Bukit Larut (Maxwell Hill) is the closest montane birding site to home and it always will have a place in my heart. My very first few montane birding experiences was at this hill resort and it also provided me a number of great lifers including my first hornbill. Every time I inhale the aromatic fragrance of the Eucalyptus Trees around the former Speedy Bungalow, flashbacks of my birding adventures here as a teenager will fill my thoughts. However one of the letdowns of this site, depending on your tolerance towards the smell of diesel-powered exhaust fumes and high-speed hairpin cornerings, is the jeep ride which happens to be the only mode of transportation that ferries visitors up and down the hill. Inconsistencies in terms of quality birding is another reason why Bukit Larut is often not considered to be one of the premier montane sites in Peninsula Malaysia. My latest visit here did not start off well. Hor Kee and I were greeted by heavy mist and gloomy weather upon our arrival.
The unfavourable lighting condition made photography even harder than it already is in a tropical rain forest. We recorded a good number of birds but shooting them was another thing altogether. A confiding male Orange-breasted Trogon was one of the highlights of the trip. Despite the fact that he was on an exposed perch, my photos did not turned out as well as I hoped they would. At least I have a few images to show for the encounter. This is more than I can say for the shy male Red-headed Trogon that was calling persistently from hidden perches throughout our visit.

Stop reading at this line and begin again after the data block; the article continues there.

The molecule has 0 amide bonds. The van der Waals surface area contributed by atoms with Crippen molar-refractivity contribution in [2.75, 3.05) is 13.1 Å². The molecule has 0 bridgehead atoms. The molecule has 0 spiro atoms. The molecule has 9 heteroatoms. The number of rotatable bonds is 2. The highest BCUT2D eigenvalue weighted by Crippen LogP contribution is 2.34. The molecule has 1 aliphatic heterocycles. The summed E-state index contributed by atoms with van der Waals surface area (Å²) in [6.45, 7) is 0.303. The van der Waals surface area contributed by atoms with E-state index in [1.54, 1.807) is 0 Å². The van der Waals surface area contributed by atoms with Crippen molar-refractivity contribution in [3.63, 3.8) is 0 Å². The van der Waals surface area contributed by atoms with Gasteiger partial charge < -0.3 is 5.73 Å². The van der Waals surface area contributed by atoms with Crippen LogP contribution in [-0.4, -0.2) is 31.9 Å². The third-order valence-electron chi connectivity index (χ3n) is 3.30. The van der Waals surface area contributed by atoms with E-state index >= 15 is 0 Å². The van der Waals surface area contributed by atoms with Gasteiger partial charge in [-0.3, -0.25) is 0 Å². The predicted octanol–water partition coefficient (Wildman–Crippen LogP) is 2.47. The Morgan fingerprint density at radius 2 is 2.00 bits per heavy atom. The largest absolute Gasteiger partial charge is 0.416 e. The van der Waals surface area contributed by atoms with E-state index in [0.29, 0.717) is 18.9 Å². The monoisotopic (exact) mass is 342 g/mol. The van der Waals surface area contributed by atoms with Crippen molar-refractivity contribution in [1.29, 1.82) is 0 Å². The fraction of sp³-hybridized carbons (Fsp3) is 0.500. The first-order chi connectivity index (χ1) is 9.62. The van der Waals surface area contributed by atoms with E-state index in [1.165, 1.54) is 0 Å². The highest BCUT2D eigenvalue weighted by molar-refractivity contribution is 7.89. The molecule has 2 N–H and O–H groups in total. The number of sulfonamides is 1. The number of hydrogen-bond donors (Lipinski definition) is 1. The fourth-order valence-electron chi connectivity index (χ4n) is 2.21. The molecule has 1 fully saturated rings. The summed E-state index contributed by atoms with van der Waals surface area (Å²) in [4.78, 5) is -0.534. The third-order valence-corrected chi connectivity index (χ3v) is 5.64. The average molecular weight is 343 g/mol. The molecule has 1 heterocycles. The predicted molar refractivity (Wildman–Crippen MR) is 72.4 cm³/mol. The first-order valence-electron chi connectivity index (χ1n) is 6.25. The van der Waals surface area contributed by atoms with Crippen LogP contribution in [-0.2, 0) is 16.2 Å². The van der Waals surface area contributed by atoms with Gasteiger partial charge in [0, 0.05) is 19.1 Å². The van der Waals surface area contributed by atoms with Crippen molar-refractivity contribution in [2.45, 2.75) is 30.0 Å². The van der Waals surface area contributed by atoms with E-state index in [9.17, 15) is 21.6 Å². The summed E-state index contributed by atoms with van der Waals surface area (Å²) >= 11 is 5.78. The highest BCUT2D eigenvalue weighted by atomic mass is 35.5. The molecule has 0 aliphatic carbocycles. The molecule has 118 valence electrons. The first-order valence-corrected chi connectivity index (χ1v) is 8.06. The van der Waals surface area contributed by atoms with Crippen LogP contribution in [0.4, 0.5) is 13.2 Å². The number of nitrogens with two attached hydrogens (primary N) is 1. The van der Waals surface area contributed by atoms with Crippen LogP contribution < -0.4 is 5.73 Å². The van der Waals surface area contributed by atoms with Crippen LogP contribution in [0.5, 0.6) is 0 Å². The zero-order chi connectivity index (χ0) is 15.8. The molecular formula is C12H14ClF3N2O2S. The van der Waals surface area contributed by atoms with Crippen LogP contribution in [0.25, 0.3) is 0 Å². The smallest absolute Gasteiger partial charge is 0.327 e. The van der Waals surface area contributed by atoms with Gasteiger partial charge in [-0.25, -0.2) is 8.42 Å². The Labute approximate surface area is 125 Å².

The resident male Hill Blue-Flycatcher was just being difficult and it was a frustrating encounter. Despite being extremely vocal, teasing glimpses and distanced shots were all that he was willing to offer today.
The Rufous-browed Flycatcher restored our faith in the locality (and our sanity) by performing a whole lot better than its more colourful cousin. Being drably-coloured and having a preference for the dark domain of the forest undergrowth, its thin penetrating whistle is usually the only thing that gives away its presence.
We were delighted to see a handsome male Siberian Blue Robin still here in his wintering ground. It was a short encounter and one miserable shot was all I could muster before he disappeared into the undergrowth.
In most hill resorts, the persistent calls of the Black-browed Barbet can be heard throughout the day. To see the bird, effort is required as it blends well with the foliage of the canopy levels. To see bird at eye level, luck is required as well. And to compose it well in your shot may be asking for a little too much.
The barbet's call may be very much a part of the sounds of the forest but there is one sound that is noticeably disappearing from the forest. And that is the sultry song of the White-rumped Shama. Cursed with the ability to belt out remarkable repertoires of heavenly notes and with the looks to match as well, this songbird is heavily trapped for the bird trade. The population in Malaysia is on the decline and sadly, even wiped out from a few localities. The pale colouration on the underparts of this male bird suggests that it may be a young bird. Like most youngsters, he tend be a little too bold for his own good. Lucky for him, we are firm believers that caged birds will never sing as well as free birds. And the shama wrapped things up for this slightly mediocre birding excursion.